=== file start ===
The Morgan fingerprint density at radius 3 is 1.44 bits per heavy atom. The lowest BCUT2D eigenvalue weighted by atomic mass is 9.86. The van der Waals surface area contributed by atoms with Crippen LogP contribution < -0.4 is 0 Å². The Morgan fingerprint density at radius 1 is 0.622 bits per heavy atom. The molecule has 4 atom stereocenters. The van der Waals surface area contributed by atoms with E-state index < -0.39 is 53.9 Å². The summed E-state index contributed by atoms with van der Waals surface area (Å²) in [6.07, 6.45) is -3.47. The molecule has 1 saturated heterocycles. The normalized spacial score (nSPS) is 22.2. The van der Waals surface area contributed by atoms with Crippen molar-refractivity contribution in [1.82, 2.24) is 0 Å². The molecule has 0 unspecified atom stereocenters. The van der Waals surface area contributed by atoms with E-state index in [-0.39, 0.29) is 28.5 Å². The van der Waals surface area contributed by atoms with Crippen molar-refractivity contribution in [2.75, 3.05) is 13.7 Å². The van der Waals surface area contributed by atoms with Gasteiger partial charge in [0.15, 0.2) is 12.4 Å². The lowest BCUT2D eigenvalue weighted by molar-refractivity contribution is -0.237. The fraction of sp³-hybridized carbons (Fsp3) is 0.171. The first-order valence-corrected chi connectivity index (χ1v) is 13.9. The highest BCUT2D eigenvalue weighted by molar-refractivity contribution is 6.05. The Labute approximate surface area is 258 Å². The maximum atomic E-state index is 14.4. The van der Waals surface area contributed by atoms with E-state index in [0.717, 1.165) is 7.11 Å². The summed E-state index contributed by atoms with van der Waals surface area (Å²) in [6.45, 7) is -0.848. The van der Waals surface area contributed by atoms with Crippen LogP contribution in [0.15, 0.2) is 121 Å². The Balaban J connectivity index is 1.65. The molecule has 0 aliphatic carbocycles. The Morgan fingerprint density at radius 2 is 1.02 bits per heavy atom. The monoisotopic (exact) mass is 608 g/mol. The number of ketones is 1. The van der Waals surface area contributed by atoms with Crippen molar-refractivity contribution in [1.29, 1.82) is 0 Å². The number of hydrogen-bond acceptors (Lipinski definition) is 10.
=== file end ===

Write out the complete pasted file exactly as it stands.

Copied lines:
The Morgan fingerprint density at radius 3 is 1.44 bits per heavy atom. The lowest BCUT2D eigenvalue weighted by atomic mass is 9.86. The van der Waals surface area contributed by atoms with Crippen LogP contribution < -0.4 is 0 Å². The Morgan fingerprint density at radius 1 is 0.622 bits per heavy atom. The molecule has 4 atom stereocenters. The van der Waals surface area contributed by atoms with E-state index < -0.39 is 53.9 Å². The summed E-state index contributed by atoms with van der Waals surface area (Å²) in [6.07, 6.45) is -3.47. The molecule has 1 saturated heterocycles. The normalized spacial score (nSPS) is 22.2. The van der Waals surface area contributed by atoms with Crippen molar-refractivity contribution in [1.82, 2.24) is 0 Å². The molecule has 0 unspecified atom stereocenters. The van der Waals surface area contributed by atoms with E-state index in [-0.39, 0.29) is 28.5 Å². The van der Waals surface area contributed by atoms with Crippen molar-refractivity contribution in [2.75, 3.05) is 13.7 Å². The van der Waals surface area contributed by atoms with Gasteiger partial charge in [0.15, 0.2) is 12.4 Å². The lowest BCUT2D eigenvalue weighted by molar-refractivity contribution is -0.237. The fraction of sp³-hybridized carbons (Fsp3) is 0.171. The first-order valence-corrected chi connectivity index (χ1v) is 13.9. The highest BCUT2D eigenvalue weighted by molar-refractivity contribution is 6.05. The Labute approximate surface area is 258 Å². The maximum atomic E-state index is 14.4. The van der Waals surface area contributed by atoms with E-state index in [0.717, 1.165) is 7.11 Å². The summed E-state index contributed by atoms with van der Waals surface area (Å²) in [6.45, 7) is -0.848. The van der Waals surface area contributed by atoms with Crippen LogP contribution in [0.15, 0.2) is 121 Å². The Balaban J connectivity index is 1.65. The molecule has 0 aliphatic carbocycles. The Morgan fingerprint density at radius 2 is 1.02 bits per heavy atom. The monoisotopic (exact) mass is 608 g/mol. The number of ketones is 1. The van der Waals surface area contributed by atoms with Crippen molar-refractivity contribution in [1.29, 1.82) is 0 Å². The number of hydrogen-bond acceptors (Lipinski definition) is 10.